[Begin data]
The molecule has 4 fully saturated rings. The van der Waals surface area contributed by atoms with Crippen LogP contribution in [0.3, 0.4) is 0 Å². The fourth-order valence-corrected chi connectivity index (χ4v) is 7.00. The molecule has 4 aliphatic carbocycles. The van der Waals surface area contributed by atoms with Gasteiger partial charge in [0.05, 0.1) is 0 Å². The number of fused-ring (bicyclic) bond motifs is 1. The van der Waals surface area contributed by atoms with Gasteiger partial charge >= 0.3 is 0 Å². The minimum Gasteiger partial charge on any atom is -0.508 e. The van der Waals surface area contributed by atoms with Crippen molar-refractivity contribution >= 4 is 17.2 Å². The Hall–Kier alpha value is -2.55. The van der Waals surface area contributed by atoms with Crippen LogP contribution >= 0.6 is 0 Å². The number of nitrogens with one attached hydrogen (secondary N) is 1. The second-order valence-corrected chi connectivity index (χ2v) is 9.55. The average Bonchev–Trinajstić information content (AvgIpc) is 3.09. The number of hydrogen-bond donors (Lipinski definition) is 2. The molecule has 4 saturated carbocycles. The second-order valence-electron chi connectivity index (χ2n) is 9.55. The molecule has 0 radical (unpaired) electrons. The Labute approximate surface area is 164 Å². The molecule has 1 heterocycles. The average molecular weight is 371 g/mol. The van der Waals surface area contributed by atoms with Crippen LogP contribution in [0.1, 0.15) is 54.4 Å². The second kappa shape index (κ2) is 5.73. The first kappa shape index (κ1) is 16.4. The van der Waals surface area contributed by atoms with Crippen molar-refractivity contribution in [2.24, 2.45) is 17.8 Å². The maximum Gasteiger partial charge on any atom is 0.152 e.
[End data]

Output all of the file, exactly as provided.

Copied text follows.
The molecule has 4 fully saturated rings. The van der Waals surface area contributed by atoms with Crippen LogP contribution in [0.3, 0.4) is 0 Å². The fourth-order valence-corrected chi connectivity index (χ4v) is 7.00. The molecule has 4 aliphatic carbocycles. The van der Waals surface area contributed by atoms with Gasteiger partial charge in [0.05, 0.1) is 0 Å². The number of fused-ring (bicyclic) bond motifs is 1. The van der Waals surface area contributed by atoms with Gasteiger partial charge >= 0.3 is 0 Å². The minimum Gasteiger partial charge on any atom is -0.508 e. The van der Waals surface area contributed by atoms with Crippen molar-refractivity contribution >= 4 is 17.2 Å². The Hall–Kier alpha value is -2.55. The van der Waals surface area contributed by atoms with Crippen LogP contribution >= 0.6 is 0 Å². The number of nitrogens with one attached hydrogen (secondary N) is 1. The second-order valence-corrected chi connectivity index (χ2v) is 9.55. The average Bonchev–Trinajstić information content (AvgIpc) is 3.09. The number of hydrogen-bond donors (Lipinski definition) is 2. The molecule has 4 saturated carbocycles. The second-order valence-electron chi connectivity index (χ2n) is 9.55. The molecule has 0 radical (unpaired) electrons. The Labute approximate surface area is 164 Å². The molecule has 1 heterocycles. The average molecular weight is 371 g/mol. The van der Waals surface area contributed by atoms with Crippen LogP contribution in [0.1, 0.15) is 54.4 Å². The second kappa shape index (κ2) is 5.73. The first kappa shape index (κ1) is 16.4. The van der Waals surface area contributed by atoms with Crippen molar-refractivity contribution in [2.24, 2.45) is 17.8 Å². The maximum Gasteiger partial charge on any atom is 0.152 e.